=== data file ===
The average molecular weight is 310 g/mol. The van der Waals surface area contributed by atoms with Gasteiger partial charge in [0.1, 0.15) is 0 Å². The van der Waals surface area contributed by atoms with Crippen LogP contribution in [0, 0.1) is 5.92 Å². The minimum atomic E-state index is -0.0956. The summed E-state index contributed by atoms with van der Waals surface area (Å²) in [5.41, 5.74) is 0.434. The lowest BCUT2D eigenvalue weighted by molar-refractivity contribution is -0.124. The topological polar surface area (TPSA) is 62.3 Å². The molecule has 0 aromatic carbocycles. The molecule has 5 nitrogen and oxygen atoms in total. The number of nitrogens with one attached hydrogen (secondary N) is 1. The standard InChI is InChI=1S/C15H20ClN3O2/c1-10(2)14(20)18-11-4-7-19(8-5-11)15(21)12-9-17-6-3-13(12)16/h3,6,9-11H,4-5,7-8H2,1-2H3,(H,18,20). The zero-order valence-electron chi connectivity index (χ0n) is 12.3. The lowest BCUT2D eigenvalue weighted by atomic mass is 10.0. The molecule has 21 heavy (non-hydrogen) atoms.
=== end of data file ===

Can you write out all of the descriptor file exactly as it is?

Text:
The average molecular weight is 310 g/mol. The van der Waals surface area contributed by atoms with Gasteiger partial charge in [0.1, 0.15) is 0 Å². The van der Waals surface area contributed by atoms with Crippen LogP contribution in [0, 0.1) is 5.92 Å². The minimum atomic E-state index is -0.0956. The summed E-state index contributed by atoms with van der Waals surface area (Å²) in [5.41, 5.74) is 0.434. The lowest BCUT2D eigenvalue weighted by molar-refractivity contribution is -0.124. The topological polar surface area (TPSA) is 62.3 Å². The molecule has 0 aromatic carbocycles. The molecule has 5 nitrogen and oxygen atoms in total. The number of nitrogens with one attached hydrogen (secondary N) is 1. The standard InChI is InChI=1S/C15H20ClN3O2/c1-10(2)14(20)18-11-4-7-19(8-5-11)15(21)12-9-17-6-3-13(12)16/h3,6,9-11H,4-5,7-8H2,1-2H3,(H,18,20). The zero-order valence-electron chi connectivity index (χ0n) is 12.3. The lowest BCUT2D eigenvalue weighted by atomic mass is 10.0. The molecule has 21 heavy (non-hydrogen) atoms.